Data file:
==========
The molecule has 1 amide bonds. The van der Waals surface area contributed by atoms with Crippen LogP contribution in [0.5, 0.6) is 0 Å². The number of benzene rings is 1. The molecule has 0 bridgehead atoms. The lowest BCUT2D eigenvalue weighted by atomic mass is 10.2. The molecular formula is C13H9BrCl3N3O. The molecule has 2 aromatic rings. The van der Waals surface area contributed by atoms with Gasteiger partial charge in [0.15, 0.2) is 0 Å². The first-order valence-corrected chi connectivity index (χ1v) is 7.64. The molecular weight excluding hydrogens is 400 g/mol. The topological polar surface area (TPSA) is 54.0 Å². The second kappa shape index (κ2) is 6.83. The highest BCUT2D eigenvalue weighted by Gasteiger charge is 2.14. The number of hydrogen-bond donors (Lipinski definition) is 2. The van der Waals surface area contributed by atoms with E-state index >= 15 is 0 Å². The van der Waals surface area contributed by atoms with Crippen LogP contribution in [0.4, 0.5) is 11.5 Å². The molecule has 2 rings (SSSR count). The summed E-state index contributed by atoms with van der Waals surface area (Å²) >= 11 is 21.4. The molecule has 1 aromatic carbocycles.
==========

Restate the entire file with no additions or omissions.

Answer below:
The molecule has 1 amide bonds. The van der Waals surface area contributed by atoms with Crippen LogP contribution in [0.5, 0.6) is 0 Å². The number of benzene rings is 1. The molecule has 0 bridgehead atoms. The lowest BCUT2D eigenvalue weighted by atomic mass is 10.2. The molecular formula is C13H9BrCl3N3O. The molecule has 2 aromatic rings. The van der Waals surface area contributed by atoms with Gasteiger partial charge in [0.15, 0.2) is 0 Å². The first-order valence-corrected chi connectivity index (χ1v) is 7.64. The molecular weight excluding hydrogens is 400 g/mol. The topological polar surface area (TPSA) is 54.0 Å². The second kappa shape index (κ2) is 6.83. The highest BCUT2D eigenvalue weighted by Gasteiger charge is 2.14. The number of hydrogen-bond donors (Lipinski definition) is 2. The van der Waals surface area contributed by atoms with E-state index >= 15 is 0 Å². The van der Waals surface area contributed by atoms with Crippen LogP contribution in [0.4, 0.5) is 11.5 Å². The molecule has 2 rings (SSSR count). The summed E-state index contributed by atoms with van der Waals surface area (Å²) >= 11 is 21.4. The molecule has 1 aromatic carbocycles.